When we lost AGAR 23 on that fateful day, now 37 years ago this very hour, our ARIA Family instantly grew to include a significant new group—the family members of every one of the 21 ‘Souls On Board’. We are privileged to have many of those surviving family members here today!
I would ask them now, to PLEASE STAND and be recognized.
During the summer of 1981, an ARIA 328 Memorial was built and dedicated in the memorial garden of the National Museum of the United States Air Force; at our “then home base”, Wright Patterson Air Force Base, Ohio. Each and every year since the loss of ARIA 328, we have gathered at that Memorial on May 6th to lay a wreath in memory of those we lost.
As the years passed, a small group of ARIA Alumni kept returning to the idea of creating a memorial near the crash site, right here in Walkersville, Maryland. Just over a year ago, on April 14th, I was visiting the Memorial at the Museum, and the area was in full spring blossom. In the midst of my silent reflections, I suddenly and clearly heard ‘loud voices’ yelling at me: “Bob! Do something…” And I listened. A few weeks later on May 6th, the voices became real. They were from the ARIA Alumni and Surviving Family Members. All were saying; “What can I do to help?”
And then, our Family exploded in size to include this Community of Walkersville. Up until that time, we from ARIA had no idea of the memories and hurt that your folks shared with us – nor how receptive and excited you would be regarding the design and construction of this Memorial.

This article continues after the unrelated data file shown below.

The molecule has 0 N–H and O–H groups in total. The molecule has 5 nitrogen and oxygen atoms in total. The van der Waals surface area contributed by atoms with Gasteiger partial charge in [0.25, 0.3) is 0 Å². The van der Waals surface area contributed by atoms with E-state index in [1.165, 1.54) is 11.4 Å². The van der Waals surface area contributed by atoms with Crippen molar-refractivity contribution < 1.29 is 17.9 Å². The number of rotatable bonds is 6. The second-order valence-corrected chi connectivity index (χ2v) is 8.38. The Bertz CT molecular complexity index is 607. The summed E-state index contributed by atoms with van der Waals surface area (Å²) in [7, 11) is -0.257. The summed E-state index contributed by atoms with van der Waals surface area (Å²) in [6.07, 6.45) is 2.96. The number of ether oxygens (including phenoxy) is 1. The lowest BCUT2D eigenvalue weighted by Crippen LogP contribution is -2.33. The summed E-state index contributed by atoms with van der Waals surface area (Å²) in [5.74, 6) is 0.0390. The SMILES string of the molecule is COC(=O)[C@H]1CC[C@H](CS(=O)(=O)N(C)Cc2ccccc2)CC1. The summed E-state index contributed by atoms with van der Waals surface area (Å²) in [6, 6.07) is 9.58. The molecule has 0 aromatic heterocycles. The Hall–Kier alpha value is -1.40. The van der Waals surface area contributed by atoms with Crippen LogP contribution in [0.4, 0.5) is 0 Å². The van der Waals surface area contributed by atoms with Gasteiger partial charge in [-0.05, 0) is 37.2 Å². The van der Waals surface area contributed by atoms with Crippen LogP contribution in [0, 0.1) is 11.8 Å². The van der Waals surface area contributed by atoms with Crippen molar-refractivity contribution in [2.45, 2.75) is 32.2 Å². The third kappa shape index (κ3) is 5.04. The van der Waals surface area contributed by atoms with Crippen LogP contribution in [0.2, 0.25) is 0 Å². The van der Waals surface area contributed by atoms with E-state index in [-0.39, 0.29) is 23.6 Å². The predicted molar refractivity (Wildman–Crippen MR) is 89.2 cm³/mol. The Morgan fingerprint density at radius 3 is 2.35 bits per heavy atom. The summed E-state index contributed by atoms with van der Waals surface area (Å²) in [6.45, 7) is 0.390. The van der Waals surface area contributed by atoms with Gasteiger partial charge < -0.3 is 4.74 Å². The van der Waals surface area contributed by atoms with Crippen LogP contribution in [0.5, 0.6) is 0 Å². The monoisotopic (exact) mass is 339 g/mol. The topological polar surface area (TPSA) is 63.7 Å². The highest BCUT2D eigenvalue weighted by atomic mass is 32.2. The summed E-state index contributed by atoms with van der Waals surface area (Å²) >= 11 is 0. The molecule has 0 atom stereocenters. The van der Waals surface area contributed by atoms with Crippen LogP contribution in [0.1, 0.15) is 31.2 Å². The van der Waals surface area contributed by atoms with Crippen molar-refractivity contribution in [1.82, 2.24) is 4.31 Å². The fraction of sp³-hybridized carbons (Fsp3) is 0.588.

This past year has been a most rewarding experience. At one point last fall, I had to laugh at the realization that although I was (in name) the Team Leader for this most worthy project, It had taken on a life of its own. “ The train was out of the station, under a full head of steam.” And I needed to run to catch up!! The reception of the Walkersville City Commission, especially Mr. Don Schildt; the Walkersville Fire Department, Chief Zimmerman; and the entire Community has been heartfelt, uplifting, and completely overwhelming.
Today culminates a weekend celebrating the memories of our brothers and sisters lost on ARIA 328, in gatherings with the surviving ARIA 328 family members, ARIA Alumni, and now the Community of Walkersville. This has been one bonding experience!
I am overwhelmed by your presence and sincerity, as we collectively dedicate this AGAR 23 Memorial. There is both closure in this solemn recognition of the crash site, and a perpetual commitment that the memory of the 21 Souls lost on that fateful day will never be forgotten as they are embraced by this loving Community.
On behalf of the entire, and now extended ARIA Family, I THANK all of YOU who are gathered here today… for your fellowship, your support, and your collaboration which makes this dedication possible.
AGAR 23 Godspeed. We are Mission Complete.